When I read a book on Lovecraftian magic, I want to learn about the aforementioned dark forbidden signs and furtive passwords. Unfortunately, this is never what these books contain. The one I’m reviewing today, Scorpio’s The Book of Old Ones, might well be the silliest of all the Lovecraftian grimoires I’ve read.

Imagine what a grimoire would read like if its author had absolutely zero understanding of magic. It’d probably contain powerful spells that are quick and easy to perform and unfailingly effective regardless of whether the person performing them believes in them or not – ‘say this magic word under your breath, and the girl beside you on the train will become your sex slave’ kinda crap. Take 20 pages of that garbage, add a few Lovecraft references and some stories about pathetic losers trying these rituals and then becoming rich, sexy and succesful, and you’ve got Scorpio’s Book of Old Ones.

Much like The Necronomian Workbook, this book shows little understanding of the total apathy of Lovecraftian entities towards human beings. The Old Ones are bigger and older than us. Their children made us for the sake of their amusement. Cthulhu is not concerned with the affairs of mere mortals. He’s plotting revenge on the elder things that imprisoned him. I doubt he’s interested in watching over you as you go on sea voyage, and I really struggle to imagine him helping you find a girlfriend.

cthulhu love spell.jpg
Seriously?

This book is stupid. The author understands neither magic nor Lovecraft’s mythos, but he has written a book combining them. This Scorpio guy seems like a real moron. Then again, this was published by Finbarr, so I’m not quite surprised.

I have made fun of the authors published by Finbarr Publications quite a few times at this stage, and I had initially planned this week’s post on two grimoires written by another of their authors. After doing a little bit of research though, I discovered that this guy actually has a learning disability and has suffered tremendously with his mental health. I’m not being facetious. I decided against reviewing his books, as he uses his real name, and I don’t want to cause any suffering for a person with serious mental problems. I mention it here only to highlight the remarkably low standard of stuff that this publisher puts out. I didn’t find out much about this Scorpio guy, but he’s clearly an imbecile too.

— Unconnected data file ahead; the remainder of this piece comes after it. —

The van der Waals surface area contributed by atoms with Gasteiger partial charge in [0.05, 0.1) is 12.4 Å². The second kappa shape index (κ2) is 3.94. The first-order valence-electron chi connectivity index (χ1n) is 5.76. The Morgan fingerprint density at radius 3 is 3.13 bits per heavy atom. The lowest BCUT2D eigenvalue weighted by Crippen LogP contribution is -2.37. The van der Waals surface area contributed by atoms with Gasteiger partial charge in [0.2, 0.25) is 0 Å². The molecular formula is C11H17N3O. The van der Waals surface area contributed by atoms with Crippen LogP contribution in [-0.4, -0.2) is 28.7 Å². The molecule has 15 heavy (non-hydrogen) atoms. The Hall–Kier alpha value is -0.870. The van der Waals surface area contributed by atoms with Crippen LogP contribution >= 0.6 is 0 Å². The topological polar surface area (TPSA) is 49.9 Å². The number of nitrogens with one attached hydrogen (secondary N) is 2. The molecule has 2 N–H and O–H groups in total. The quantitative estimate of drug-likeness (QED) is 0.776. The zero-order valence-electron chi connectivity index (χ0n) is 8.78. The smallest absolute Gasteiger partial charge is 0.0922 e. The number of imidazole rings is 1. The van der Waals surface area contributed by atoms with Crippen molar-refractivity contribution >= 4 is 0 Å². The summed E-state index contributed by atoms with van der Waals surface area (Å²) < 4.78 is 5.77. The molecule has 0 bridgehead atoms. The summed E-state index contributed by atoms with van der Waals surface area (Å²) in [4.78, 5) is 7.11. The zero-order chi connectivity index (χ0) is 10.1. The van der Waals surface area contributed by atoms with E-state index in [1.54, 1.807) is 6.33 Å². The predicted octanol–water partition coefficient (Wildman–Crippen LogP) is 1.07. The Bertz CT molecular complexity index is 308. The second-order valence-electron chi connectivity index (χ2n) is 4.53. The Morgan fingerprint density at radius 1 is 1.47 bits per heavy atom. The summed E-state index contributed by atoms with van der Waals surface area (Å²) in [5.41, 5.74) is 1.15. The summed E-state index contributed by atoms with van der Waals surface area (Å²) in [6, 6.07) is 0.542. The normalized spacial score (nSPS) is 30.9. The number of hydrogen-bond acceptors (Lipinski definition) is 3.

lovecraft horror in the museum.jpgH.P. Lovecraft – The Horror in the Museum
Wordsworth
This is the second entry in Wordsworth’s Lovecraft series, and it is comprised of works that Lovecraft worked on with other authors, only one of which I had read before. Most of the stories in the other 3 Wordsworth entries are included in the Penguin editions which I read and reviewed years ago, and after a year of rereading tales I had previously encountered, it was really cool to dive into a fresh batch of unread terror. The quality here is pretty high, and I enjoyed most of the stories in here more the fantasy stuff in Volume 3 and the odds and ends in Volume 4. Picking favourite stories from this collection is quite difficult. The tales in here are really good, and many of them flesh out the Cthulhu mythos – there’s references to Yog-Sothoth and Cthulhu every few pages.

This volume contains the following stories:
The Green Meadow, Poetry and the Gods, The Crawling Chaos, The Horror at Martin’s Beach, Imprisoned with the Pharaohs, Two Black Bottles, The Thing in the Moonlight, The Last Test, The Curse of Yig, The Elecrtic Executioner, The Mound, Medusa’s Coil, The Trap, The Man of Stone, The Horror in the Museum, Winged Death, Out of the Aeons, The Horror in the Burying Ground, Till A’ the Seas, The Disinternment, The Diary of Alonzo Typer, Within the Walls of Eryx and The Night Ocean